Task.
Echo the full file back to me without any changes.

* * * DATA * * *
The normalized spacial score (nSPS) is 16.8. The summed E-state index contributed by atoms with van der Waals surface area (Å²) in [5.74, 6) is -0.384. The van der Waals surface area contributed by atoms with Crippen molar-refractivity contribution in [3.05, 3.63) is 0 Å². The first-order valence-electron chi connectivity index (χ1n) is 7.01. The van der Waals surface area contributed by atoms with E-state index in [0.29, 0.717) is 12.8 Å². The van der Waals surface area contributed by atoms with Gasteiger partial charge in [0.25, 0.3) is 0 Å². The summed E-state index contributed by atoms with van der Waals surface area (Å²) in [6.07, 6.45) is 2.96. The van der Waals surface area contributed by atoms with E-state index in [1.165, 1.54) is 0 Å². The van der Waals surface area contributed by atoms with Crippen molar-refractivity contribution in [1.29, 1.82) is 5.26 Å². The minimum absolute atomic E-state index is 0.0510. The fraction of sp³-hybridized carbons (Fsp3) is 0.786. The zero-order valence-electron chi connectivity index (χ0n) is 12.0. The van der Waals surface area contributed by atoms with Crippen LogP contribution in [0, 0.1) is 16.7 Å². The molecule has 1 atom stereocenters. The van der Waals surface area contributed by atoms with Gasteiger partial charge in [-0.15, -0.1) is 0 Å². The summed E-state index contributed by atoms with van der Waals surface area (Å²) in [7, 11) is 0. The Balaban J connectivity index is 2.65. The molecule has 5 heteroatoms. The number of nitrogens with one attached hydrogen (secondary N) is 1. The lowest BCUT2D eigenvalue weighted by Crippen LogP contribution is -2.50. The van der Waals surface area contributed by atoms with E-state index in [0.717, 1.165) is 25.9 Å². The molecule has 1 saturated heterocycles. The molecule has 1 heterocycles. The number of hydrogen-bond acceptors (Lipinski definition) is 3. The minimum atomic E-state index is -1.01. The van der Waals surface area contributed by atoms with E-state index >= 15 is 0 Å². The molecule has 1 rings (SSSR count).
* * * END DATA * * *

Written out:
The normalized spacial score (nSPS) is 16.8. The summed E-state index contributed by atoms with van der Waals surface area (Å²) in [5.74, 6) is -0.384. The van der Waals surface area contributed by atoms with Crippen molar-refractivity contribution in [3.05, 3.63) is 0 Å². The first-order valence-electron chi connectivity index (χ1n) is 7.01. The van der Waals surface area contributed by atoms with E-state index in [0.29, 0.717) is 12.8 Å². The van der Waals surface area contributed by atoms with Gasteiger partial charge in [0.25, 0.3) is 0 Å². The summed E-state index contributed by atoms with van der Waals surface area (Å²) in [6.07, 6.45) is 2.96. The van der Waals surface area contributed by atoms with E-state index in [1.165, 1.54) is 0 Å². The van der Waals surface area contributed by atoms with Crippen molar-refractivity contribution in [1.29, 1.82) is 5.26 Å². The minimum absolute atomic E-state index is 0.0510. The fraction of sp³-hybridized carbons (Fsp3) is 0.786. The zero-order valence-electron chi connectivity index (χ0n) is 12.0. The van der Waals surface area contributed by atoms with Crippen LogP contribution in [0, 0.1) is 16.7 Å². The molecule has 1 atom stereocenters. The van der Waals surface area contributed by atoms with Gasteiger partial charge in [-0.15, -0.1) is 0 Å². The summed E-state index contributed by atoms with van der Waals surface area (Å²) in [7, 11) is 0. The Balaban J connectivity index is 2.65. The molecule has 5 heteroatoms. The number of nitrogens with one attached hydrogen (secondary N) is 1. The lowest BCUT2D eigenvalue weighted by Crippen LogP contribution is -2.50. The van der Waals surface area contributed by atoms with E-state index in [0.717, 1.165) is 25.9 Å². The molecule has 1 saturated heterocycles. The molecule has 1 heterocycles. The number of hydrogen-bond acceptors (Lipinski definition) is 3. The minimum atomic E-state index is -1.01. The van der Waals surface area contributed by atoms with E-state index >= 15 is 0 Å². The molecule has 1 rings (SSSR count).